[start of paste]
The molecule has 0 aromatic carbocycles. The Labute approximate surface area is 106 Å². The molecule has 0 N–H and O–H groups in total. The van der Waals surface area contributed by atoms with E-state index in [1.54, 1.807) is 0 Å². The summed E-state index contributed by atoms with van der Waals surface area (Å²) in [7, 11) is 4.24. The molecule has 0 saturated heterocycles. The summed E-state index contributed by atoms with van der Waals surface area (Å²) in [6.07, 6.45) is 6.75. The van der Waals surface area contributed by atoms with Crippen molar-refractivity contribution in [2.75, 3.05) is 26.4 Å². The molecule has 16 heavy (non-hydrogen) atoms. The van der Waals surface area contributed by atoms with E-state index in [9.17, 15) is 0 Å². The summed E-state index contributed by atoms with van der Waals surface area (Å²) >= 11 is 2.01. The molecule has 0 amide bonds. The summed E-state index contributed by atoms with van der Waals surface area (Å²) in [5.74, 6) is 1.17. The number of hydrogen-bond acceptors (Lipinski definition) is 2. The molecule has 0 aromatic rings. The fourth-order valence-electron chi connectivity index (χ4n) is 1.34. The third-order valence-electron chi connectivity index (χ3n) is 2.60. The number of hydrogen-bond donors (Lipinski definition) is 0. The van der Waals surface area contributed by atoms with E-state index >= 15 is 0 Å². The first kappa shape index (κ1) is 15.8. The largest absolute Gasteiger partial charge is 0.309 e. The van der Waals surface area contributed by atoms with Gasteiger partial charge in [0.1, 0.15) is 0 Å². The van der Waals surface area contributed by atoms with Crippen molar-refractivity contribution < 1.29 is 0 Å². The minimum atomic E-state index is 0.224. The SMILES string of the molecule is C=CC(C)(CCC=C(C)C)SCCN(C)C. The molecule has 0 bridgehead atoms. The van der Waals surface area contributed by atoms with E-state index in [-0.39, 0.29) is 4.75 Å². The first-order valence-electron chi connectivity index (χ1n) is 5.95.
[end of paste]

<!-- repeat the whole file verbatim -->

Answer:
The molecule has 0 aromatic carbocycles. The Labute approximate surface area is 106 Å². The molecule has 0 N–H and O–H groups in total. The van der Waals surface area contributed by atoms with E-state index in [1.54, 1.807) is 0 Å². The summed E-state index contributed by atoms with van der Waals surface area (Å²) in [7, 11) is 4.24. The molecule has 0 saturated heterocycles. The summed E-state index contributed by atoms with van der Waals surface area (Å²) in [6.07, 6.45) is 6.75. The van der Waals surface area contributed by atoms with Crippen molar-refractivity contribution in [2.75, 3.05) is 26.4 Å². The molecule has 16 heavy (non-hydrogen) atoms. The van der Waals surface area contributed by atoms with E-state index in [9.17, 15) is 0 Å². The summed E-state index contributed by atoms with van der Waals surface area (Å²) >= 11 is 2.01. The molecule has 0 amide bonds. The summed E-state index contributed by atoms with van der Waals surface area (Å²) in [5.74, 6) is 1.17. The number of hydrogen-bond acceptors (Lipinski definition) is 2. The molecule has 0 aromatic rings. The fourth-order valence-electron chi connectivity index (χ4n) is 1.34. The third-order valence-electron chi connectivity index (χ3n) is 2.60. The number of hydrogen-bond donors (Lipinski definition) is 0. The van der Waals surface area contributed by atoms with E-state index >= 15 is 0 Å². The first kappa shape index (κ1) is 15.8. The largest absolute Gasteiger partial charge is 0.309 e. The van der Waals surface area contributed by atoms with Gasteiger partial charge in [0.1, 0.15) is 0 Å². The van der Waals surface area contributed by atoms with Crippen molar-refractivity contribution < 1.29 is 0 Å². The minimum atomic E-state index is 0.224. The SMILES string of the molecule is C=CC(C)(CCC=C(C)C)SCCN(C)C. The molecule has 0 bridgehead atoms. The van der Waals surface area contributed by atoms with E-state index in [-0.39, 0.29) is 4.75 Å². The first-order valence-electron chi connectivity index (χ1n) is 5.95.